Whether you work at a creative agency or as a freelancer, you’re don’t get paid to make pretty things. You are talented enough to make art without clients, but that’s not why you’re in business. You have another talent: collaboration.
Collaboration doesn’t exclusively mean “working together,” although it is involved. Collaboration in the creative world is nurturing a relationship to produce successful results. Success by whose standards? The partners in the relationship.
For example, a non-profit hires your agency to produce a video for their annual fundraiser that highlights the past year’s successes. Those in attendance love the video and end up sharing it all over social media. The result for the client: more donations to their organization. The result for your agency: more referrals and a bright addition to your portfolio. You knocked it out of the park! Success!
Applying the diversity of talent in your creative agency to the eccentricities of each new client is collaboration in it’s purest form.
And, if you dig deep enough, you’ll find that all art is collaborative.
Can you pull inspiration strictly from the self? Probably not. Even a hermit atop a mountain in the Pacific Northwest still has his senses from which to draw creativity.
Poet Emily Dickinson, like many millennials, lived at home her whole life and rarely left her room. Regarded as one of the original lady poets of 19th Century America, she drew inspiration not so much from social interactions but from intense study of literature, a.k.a. other people’s ideas. The relationship she formed with ideas sparked poems that still studied across the world today.
Even in isolation humans search for means of collaboration.
Not all art was meant to be published, but even those who choose to produce only for themselves use collaboration and muses to inspire their talent.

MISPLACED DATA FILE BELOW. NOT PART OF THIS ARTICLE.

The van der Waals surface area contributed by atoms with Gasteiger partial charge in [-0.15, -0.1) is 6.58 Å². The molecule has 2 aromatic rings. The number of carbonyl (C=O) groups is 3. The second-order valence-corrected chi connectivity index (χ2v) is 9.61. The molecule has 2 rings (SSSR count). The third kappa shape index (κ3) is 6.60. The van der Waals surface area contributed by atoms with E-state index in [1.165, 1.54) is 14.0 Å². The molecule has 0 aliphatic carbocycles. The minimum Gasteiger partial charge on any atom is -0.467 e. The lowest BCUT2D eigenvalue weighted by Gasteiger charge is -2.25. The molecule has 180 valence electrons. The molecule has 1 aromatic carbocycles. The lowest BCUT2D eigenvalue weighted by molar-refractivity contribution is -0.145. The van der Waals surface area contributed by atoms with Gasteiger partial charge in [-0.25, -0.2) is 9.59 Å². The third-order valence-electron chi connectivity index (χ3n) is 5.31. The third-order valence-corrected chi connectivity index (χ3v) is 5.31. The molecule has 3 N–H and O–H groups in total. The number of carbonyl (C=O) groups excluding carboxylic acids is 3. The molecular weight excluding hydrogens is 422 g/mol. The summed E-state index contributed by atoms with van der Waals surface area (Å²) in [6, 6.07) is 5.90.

Most famously: Vincent van Gogh. He produced over 2,000 works of art while he was alive and didn’t publish a single one. Fame wasn’t one his mind. What was on his mind? Well, we don’t really know (remember the ear thing), but from his paintings we can assume he found inspiration in the French countryside and common folk. He formed artistic relationships with people and places, even if he was just an observer.
Some people need daily doses of human interaction to find inspiration. Residents of the first “hippy commune,” Drop City, were known for a lot things, but most relevant is the cool geometric buildings they built. They were all about being inspired by the present: each other, their land, and their ideas.
Cities, particularly in the West and Southwest, still dedicate themselves to the artistic community vibe. Being drawn to these places doesn’t mean you’re better at collaboration than others, it’s more of a personality difference. Van Gogh would have steered clear of these places, but that doesn’t make his art less collaborative.
Whether you create art in isolation, only for yourself, or while holding hands with other people, creativity is always the by-product of some relationship. From the pre-schooler encouraged to make “Beautiful Oops” to the architect sitting in his high-rise window-lit office, collaboration with people, places and things fuels artistic success.
The relationships that inspire creativity aren’t always cheery. If you work at a creative agency you don’t have the luxury to choose which leaf to draw that day, or what campaign they feel like working on. That’s what makes professional creative work so impressive: you have to be adaptable.
Working in a creative agency inevitably means working on project to which you don’t feel personally drawn. There are clients who don’t communicate enough, whose demands exceed their budget, who nitpick every line you draw. The professional creative life is not for everyone and isn’t easy, but these challenges are also opportunities to make your creative agency stand out.
Collaboration is hard work. Your personal biases and past experiences can get in the way. It takes focus to internalize your client’s situation, and find an inspired solution. Thankfully, you can find inspiration in every client. Make their story your own. Leverage their limitations to hone your solution. The end result will be a truly unique solution, and you will join the ranks of Afghan designer Massoud Hassani. He used his “client’s” unique situation and limitations, to develop a $53, full-autonomous, wind-propelled, and biodegradable mine sweeper.